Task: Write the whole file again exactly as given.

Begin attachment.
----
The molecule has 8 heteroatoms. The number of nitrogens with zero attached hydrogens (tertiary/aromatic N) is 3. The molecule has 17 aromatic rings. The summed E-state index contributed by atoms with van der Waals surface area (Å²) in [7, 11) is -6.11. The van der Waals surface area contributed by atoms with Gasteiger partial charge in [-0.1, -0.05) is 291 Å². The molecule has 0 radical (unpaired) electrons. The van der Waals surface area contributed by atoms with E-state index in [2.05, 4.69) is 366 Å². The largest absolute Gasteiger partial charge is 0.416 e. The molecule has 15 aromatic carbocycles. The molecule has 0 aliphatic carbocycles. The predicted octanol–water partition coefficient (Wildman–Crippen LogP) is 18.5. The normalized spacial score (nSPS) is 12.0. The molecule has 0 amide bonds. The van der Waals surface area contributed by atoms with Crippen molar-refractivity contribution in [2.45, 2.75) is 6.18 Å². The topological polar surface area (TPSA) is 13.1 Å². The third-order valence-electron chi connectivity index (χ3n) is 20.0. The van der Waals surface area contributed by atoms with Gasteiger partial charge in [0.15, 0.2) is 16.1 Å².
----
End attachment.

The molecule has 8 heteroatoms. The number of nitrogens with zero attached hydrogens (tertiary/aromatic N) is 3. The molecule has 17 aromatic rings. The summed E-state index contributed by atoms with van der Waals surface area (Å²) in [7, 11) is -6.11. The van der Waals surface area contributed by atoms with Gasteiger partial charge in [-0.1, -0.05) is 291 Å². The molecule has 0 radical (unpaired) electrons. The van der Waals surface area contributed by atoms with E-state index in [2.05, 4.69) is 366 Å². The largest absolute Gasteiger partial charge is 0.416 e. The molecule has 15 aromatic carbocycles. The molecule has 0 aliphatic carbocycles. The predicted octanol–water partition coefficient (Wildman–Crippen LogP) is 18.5. The normalized spacial score (nSPS) is 12.0. The molecule has 0 amide bonds. The van der Waals surface area contributed by atoms with Crippen molar-refractivity contribution in [2.45, 2.75) is 6.18 Å². The topological polar surface area (TPSA) is 13.1 Å². The third-order valence-electron chi connectivity index (χ3n) is 20.0. The van der Waals surface area contributed by atoms with Gasteiger partial charge in [0.15, 0.2) is 16.1 Å².